Did you know that 51.5 percent of cancer cases reported in Singapore occur in women? And between 2014 and 2018, 12,706 women in Singapore died from cancer? These statistics are from the Singapore Cancer Registry Annual Report (2018).
Records show a worrying trend. Over the past 50 years, the number of cancer cases among Chinese and Malay women in Singapore has risen sharply. In Chinese women, the incidence rate increased from 158.5 to 235.0 per 100,000 population. For Malay women, that number more than doubled from 98.5 to 222.7. The cancer rate among Indian women remained relatively stable, from 181.9 to 186.4.
The three most common types of cancer in women in Singapore are:
1. Breast (29.3 percent)
2. Colorectal (13.3 percent)
3. Lung (7.5 percent)
Other cancers that make up the top 10 cancers in women in Singapore are: uterine (7.2 percent), ovarian (4.9 percent), lymphoid neoplasms (such as Hodgkin’s lymphoma) (4.7 percent), non- melanoma skin (4.1 percent). percent), thyroid (3.9 percent), stomach (3 percent), and cervix (2.8 percent).
In men in Singapore, the most common types of cancer are:
1. Colorectal (16.9 percent)
2. Prostate (14.8 percent)
3. Lung (14 percent)
With World Cancer Day observed on February 4th each year, this is a timely reminder for us to keep a close eye on cancer risk factors and ways to prevent them.
What are the risk factors?
Clinical Assistant Professor Tanujaa D/O Rajasekaran, Consultant, Division of Medical Oncology, National Cancer Center Singapore, explains that it is usually not possible to know exactly why one person develops cancer and another does not. However, research has shown that certain risk factors can increase a person’s risk of developing cancer.
She lists some of these risk factors for the three most common types of cancer in women in Singapore:
How to reduce your risk of cancer, according to a document Breast Cancer Risk Factors
- Family history of breast cancer
- Genetic changes in certain genes such as breast cancer genes 1 and 2 (BRCA1 and BRCA2)
- Early onset of menstruation (before 12 years)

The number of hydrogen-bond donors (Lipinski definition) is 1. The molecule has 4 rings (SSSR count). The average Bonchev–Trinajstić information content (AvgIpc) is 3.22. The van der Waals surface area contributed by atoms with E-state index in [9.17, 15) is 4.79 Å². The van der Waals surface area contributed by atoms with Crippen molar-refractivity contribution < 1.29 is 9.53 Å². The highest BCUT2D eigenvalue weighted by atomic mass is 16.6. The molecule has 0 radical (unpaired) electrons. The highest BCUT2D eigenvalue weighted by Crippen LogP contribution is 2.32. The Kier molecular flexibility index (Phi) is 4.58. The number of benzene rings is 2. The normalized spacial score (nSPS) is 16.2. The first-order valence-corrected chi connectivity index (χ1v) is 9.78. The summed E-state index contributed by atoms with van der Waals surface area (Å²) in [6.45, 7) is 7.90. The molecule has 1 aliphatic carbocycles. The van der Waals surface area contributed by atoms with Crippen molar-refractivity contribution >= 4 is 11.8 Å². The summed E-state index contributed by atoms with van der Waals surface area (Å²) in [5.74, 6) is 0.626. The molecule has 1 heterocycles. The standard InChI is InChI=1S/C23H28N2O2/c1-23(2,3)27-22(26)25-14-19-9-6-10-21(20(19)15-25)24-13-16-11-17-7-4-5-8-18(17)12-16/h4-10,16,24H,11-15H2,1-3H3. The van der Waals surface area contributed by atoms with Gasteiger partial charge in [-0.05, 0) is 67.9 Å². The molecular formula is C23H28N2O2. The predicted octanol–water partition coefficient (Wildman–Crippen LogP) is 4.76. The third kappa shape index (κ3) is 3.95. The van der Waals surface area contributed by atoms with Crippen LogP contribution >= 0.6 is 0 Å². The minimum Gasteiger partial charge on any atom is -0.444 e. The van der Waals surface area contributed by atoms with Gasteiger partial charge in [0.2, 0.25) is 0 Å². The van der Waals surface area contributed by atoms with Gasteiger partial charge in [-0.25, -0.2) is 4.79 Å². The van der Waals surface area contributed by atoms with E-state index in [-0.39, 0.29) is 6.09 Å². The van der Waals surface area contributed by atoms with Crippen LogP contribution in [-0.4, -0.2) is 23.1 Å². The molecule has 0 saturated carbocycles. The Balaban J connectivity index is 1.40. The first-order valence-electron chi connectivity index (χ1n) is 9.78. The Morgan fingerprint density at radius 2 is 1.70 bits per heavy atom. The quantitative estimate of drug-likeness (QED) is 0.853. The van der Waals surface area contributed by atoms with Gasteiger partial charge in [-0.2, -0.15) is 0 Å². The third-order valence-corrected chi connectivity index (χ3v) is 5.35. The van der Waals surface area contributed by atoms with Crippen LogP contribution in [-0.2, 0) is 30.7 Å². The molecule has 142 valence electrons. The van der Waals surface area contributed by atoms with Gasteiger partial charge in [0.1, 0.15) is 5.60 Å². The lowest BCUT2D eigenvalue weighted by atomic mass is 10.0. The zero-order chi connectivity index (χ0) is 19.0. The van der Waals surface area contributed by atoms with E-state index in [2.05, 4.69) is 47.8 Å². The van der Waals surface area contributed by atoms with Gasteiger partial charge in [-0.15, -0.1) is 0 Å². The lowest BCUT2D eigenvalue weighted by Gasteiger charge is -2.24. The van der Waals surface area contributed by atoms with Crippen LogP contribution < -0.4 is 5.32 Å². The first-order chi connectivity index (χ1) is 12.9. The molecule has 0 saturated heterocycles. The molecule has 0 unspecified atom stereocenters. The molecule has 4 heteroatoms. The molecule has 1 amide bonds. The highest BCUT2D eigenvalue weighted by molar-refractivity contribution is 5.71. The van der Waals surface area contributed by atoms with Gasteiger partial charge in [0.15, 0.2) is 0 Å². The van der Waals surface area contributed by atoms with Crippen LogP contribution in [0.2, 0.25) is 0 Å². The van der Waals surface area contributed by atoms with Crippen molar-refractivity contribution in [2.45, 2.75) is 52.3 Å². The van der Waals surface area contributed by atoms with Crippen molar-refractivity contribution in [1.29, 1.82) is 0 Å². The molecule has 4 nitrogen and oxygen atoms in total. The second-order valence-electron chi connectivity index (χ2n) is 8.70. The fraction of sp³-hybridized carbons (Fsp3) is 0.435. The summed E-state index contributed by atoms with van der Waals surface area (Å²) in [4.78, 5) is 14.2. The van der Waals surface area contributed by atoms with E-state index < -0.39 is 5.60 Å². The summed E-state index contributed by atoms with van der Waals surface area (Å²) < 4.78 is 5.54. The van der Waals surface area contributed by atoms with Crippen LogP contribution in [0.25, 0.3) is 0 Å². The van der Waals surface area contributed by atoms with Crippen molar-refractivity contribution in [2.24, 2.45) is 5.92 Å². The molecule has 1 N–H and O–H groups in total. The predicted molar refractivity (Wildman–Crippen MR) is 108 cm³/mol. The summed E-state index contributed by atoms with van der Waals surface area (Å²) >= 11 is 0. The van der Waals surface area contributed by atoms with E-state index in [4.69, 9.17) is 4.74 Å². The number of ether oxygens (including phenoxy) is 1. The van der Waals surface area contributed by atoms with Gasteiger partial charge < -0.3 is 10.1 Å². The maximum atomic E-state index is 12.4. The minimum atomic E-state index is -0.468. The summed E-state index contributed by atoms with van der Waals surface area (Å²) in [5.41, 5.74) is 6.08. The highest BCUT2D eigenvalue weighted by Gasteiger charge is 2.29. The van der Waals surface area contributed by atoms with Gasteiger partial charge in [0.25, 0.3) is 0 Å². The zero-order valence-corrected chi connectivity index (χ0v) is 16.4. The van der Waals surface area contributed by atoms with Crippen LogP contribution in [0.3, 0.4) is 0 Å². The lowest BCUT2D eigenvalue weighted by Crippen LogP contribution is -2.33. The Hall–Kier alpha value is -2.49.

- Delayed development of menopause (after age 55), with or without use of postmenopausal hormone therapy to delay menopause
- Have a personal history of breast cancer or non-cancerous breast disease
Risk factors for lung cancer
- Smoking is the strongest risk factor for lung cancer. The risk of lung cancer increases with the number of cigarettes smoked per day and the number of years of smoking. However, quitting smoking can reduce the risk of lung cancer, regardless of how many years a person has smoked. The risk of cancer decreases after quitting smoking
- Exposure to secondhand smoke, radiation and asbestos are other risk factors for lung cancer
Risk factors for colorectal cancer
- Colorectal cancer can occur at any age, but most commonly occurs after the age of 50
- Personal history of previous colorectal polyps
- A diet high in red meat and processed meat
- Personal history of inflammatory bowel disease such as ulcerative colitis or Crohn’s disease
- Family history (eg, a parent, child, brother, or sister) of colon cancer
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What can you do to lower your risk?
Cancer patterns in women in Singapore follow the global trend. “Cancer incidence rates in Singapore continue to rise as the population ages and the country develops,” explains Prof. Tanujaa. “The increase in cancer is most notable for colon, breast and prostate cancer, mirroring the most common types of cancer in other industrialized countries.”